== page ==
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rumbling boiler

aphco Member Posts: 13
Thanks for the input. I was over there yesterday and found out a bit more to add to the puzzle. There is only an aquastat with settings from 180 - 240 without a differential
setting so that I believe it is only a hi-limit control.

The guage appears to be accurate,and there is a distinct rumbling when the flame is on and goes off when the flame is killed. The owners say it is quieter since we purged the system and it had been quiet until another contractor had replaced a W/R 1311-102 a month or so ago. That is when the noises started. He came back and bled the system but it did not get better.

I'm thinking we need to add a strap-on aquastat to act as an operating control, and leave the existing hi-limit as a safety, BUT will the rumbling stop at lower water temp, and what if it doesn't and /or there is not enough heat at the lower water temp?

At the boiler the rumbling sounds like crackling, and in the house it sounds like mini- water hammer ( on a steam system). It appears to be most noticable on the upper zone but it may be just sound transmission from the boiler room.
The pump (Taco 007) appears to be providing proper circulation as the whole house stays at set temp, in all three zones. There are no bleeders ( coin vents) anywhere in the house except for the purge valves in the boiler room.This a typical set-up on these 40 something year old homes. Boiler room in garage, no room to work or add pipng etc.

As I am typing,I'm thinking maybe it is as simple as again purging the top floor but that doesn't explain the noise at the boiler. Also I wonder about the filtrol tank being there alongside the PRV. The system is full of water and pressure gauge verifies it.
We need to define the problem before we start spending the customer's money on solutions that do not work and as you can see we do not have a solid answer.

I will appreciate all ideas


  • aphco
    aphco Member Posts: 13
    boiler rumble

    We have a customer that complained about a hot water boiler that is making noises, intermittently. A well experienced serviceman went out and found that the boiler was rumbling or crackling similarly to the noise water heaters make as they age.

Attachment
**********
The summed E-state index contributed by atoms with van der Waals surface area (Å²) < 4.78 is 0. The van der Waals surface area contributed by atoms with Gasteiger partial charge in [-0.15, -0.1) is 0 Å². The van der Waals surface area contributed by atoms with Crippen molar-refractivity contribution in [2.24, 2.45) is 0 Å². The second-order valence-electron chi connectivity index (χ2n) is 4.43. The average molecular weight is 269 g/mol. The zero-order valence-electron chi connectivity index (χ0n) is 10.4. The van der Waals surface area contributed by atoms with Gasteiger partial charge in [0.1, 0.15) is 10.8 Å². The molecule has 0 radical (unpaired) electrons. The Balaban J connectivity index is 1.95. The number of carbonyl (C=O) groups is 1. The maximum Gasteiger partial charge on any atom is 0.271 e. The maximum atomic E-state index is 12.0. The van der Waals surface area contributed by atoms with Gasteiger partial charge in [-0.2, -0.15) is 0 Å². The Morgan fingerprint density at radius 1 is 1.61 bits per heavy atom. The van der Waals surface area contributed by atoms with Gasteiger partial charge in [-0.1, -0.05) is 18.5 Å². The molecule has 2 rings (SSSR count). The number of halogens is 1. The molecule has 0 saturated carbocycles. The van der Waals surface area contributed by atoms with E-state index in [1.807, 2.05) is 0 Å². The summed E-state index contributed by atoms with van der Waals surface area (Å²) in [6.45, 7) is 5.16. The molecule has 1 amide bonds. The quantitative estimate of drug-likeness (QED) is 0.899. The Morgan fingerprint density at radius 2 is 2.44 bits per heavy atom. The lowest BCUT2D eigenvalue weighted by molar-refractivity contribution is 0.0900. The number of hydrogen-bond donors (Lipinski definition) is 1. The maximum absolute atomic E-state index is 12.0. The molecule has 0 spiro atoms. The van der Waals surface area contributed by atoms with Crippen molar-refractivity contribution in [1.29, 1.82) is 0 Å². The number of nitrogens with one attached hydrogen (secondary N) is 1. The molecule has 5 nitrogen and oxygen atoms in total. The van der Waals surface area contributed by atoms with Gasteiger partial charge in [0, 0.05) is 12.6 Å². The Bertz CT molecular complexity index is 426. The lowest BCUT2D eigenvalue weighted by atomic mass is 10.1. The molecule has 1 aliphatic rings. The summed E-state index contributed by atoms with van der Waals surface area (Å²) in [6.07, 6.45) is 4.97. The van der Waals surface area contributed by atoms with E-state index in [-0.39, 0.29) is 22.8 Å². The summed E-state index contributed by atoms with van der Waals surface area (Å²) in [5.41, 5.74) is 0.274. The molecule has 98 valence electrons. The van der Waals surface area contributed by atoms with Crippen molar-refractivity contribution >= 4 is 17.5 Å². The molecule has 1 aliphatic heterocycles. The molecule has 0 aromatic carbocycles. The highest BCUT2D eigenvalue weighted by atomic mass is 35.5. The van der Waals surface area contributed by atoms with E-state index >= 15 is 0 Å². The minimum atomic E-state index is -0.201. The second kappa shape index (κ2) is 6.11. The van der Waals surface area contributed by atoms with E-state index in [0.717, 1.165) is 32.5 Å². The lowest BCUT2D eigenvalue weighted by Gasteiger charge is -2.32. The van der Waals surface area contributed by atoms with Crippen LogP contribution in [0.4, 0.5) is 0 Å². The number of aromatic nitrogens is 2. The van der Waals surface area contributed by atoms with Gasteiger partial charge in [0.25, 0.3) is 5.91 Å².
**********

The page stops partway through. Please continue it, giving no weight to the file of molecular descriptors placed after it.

He said it sounded like air and he purged the system to no avail. I told him to drain the system as it sounded like it could be limed up or have pieces of impeller circulating thru out the system or other minerals causing the noises. After draining and again purging the noises disappeared but seem to be slowly returning overnight.

    Further symptoms: He said the pressure gauge jumps a little when the boiler flame comes on and all is quiet when he ran the system with only the pilot burning. There is a fil-trol and tank installed as well as a PRV. Probably someone in stall the PRV when the fil-trol went bad, but the expansion tank seems ok. He found that the aqustat was set at 200 and turned it down to 180. It almost sounds as if there is not enough water in the boiler and it is starting to percolate (I have heard this in boilers that did not have enough water )

    There is no air scoop, which is common in this area.
    The pressure gauge appears to be working and after purging heat circulates to all rooms.

    I'm wondering if the fluctuation in the pressure gauge when the flame comes on is related to the noise and maybe the old filtrol is not absorbing the pressure increase, but that does not explain the noises. I do not want to start replacing tanks,PRV,etc. unless I am certain that the problem will be solved. My inclination is to remove the fil-trol and install an extrol but I am not certain that will solve the problem

    The customer complained only about the noise. The heat has worked well and still does.

    Anyone have any ideas??

  • Norm Harvey
    Norm Harvey Member Posts: 684

    The aquastat being set on 200,.. what was the actual temperature on the guage when the unit shuts down on limit? If the differential is turned up too high or the temperature probe isnt sensing accurately you can have the uunit running water temps as high as 220+ which is your percolating noise.

    Did turning the high limit down solve the problem?

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  • Empire_2
    Empire_2 Member Posts: 2,343
    Lack of flow

    Which also may contribute to the sound you are hearing. Pull pump from volute and check the status of the impeller.

    Mike T.
  • Guy Woollard
    Guy Woollard Member Posts: 82

    I have seen this phenomenon before where therre was a mineral buildup on the base of the boiler. It becomes hardened by the higher temps and forms a distinct layer. Water is getting between the actual boiler material and the mineral wall, and percolating. There are boiler cleaning solutions that are readily available that will break up the mineral base so that you can flush it out of the system. Flush into a pail- you'll be surprised what comes out.